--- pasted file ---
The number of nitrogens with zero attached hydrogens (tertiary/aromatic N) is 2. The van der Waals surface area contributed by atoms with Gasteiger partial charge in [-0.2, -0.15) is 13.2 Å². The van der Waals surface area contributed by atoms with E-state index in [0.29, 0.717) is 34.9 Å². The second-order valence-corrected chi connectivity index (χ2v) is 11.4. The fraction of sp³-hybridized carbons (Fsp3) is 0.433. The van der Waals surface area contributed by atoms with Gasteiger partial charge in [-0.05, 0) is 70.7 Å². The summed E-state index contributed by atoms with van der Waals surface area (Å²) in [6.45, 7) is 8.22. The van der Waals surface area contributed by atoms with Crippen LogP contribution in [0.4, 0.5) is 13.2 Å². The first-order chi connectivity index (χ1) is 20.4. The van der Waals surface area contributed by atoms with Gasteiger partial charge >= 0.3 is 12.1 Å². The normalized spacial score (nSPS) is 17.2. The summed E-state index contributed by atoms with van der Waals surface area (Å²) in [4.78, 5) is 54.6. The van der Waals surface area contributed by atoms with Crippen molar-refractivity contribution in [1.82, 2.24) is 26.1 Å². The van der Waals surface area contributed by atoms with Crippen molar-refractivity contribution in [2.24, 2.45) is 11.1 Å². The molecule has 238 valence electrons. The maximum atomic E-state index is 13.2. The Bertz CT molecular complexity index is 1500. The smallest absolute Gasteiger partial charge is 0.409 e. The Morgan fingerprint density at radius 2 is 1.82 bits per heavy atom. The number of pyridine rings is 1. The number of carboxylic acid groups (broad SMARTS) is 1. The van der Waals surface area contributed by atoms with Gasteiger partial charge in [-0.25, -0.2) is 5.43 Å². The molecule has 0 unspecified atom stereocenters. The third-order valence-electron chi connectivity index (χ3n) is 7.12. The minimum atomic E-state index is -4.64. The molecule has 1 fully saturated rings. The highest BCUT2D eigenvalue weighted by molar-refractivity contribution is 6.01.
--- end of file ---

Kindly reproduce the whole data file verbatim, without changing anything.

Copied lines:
The number of nitrogens with zero attached hydrogens (tertiary/aromatic N) is 2. The van der Waals surface area contributed by atoms with Gasteiger partial charge in [-0.2, -0.15) is 13.2 Å². The van der Waals surface area contributed by atoms with E-state index in [0.29, 0.717) is 34.9 Å². The second-order valence-corrected chi connectivity index (χ2v) is 11.4. The fraction of sp³-hybridized carbons (Fsp3) is 0.433. The van der Waals surface area contributed by atoms with Gasteiger partial charge in [-0.05, 0) is 70.7 Å². The summed E-state index contributed by atoms with van der Waals surface area (Å²) in [6.45, 7) is 8.22. The van der Waals surface area contributed by atoms with Crippen LogP contribution in [0.4, 0.5) is 13.2 Å². The first-order chi connectivity index (χ1) is 20.4. The van der Waals surface area contributed by atoms with Gasteiger partial charge >= 0.3 is 12.1 Å². The normalized spacial score (nSPS) is 17.2. The summed E-state index contributed by atoms with van der Waals surface area (Å²) in [4.78, 5) is 54.6. The van der Waals surface area contributed by atoms with Crippen molar-refractivity contribution in [1.82, 2.24) is 26.1 Å². The van der Waals surface area contributed by atoms with Crippen molar-refractivity contribution in [2.24, 2.45) is 11.1 Å². The molecule has 238 valence electrons. The maximum atomic E-state index is 13.2. The Bertz CT molecular complexity index is 1500. The smallest absolute Gasteiger partial charge is 0.409 e. The Morgan fingerprint density at radius 2 is 1.82 bits per heavy atom. The number of pyridine rings is 1. The number of carboxylic acid groups (broad SMARTS) is 1. The van der Waals surface area contributed by atoms with Gasteiger partial charge in [-0.25, -0.2) is 5.43 Å². The molecule has 0 unspecified atom stereocenters. The third-order valence-electron chi connectivity index (χ3n) is 7.12. The minimum atomic E-state index is -4.64. The molecule has 1 fully saturated rings. The highest BCUT2D eigenvalue weighted by molar-refractivity contribution is 6.01.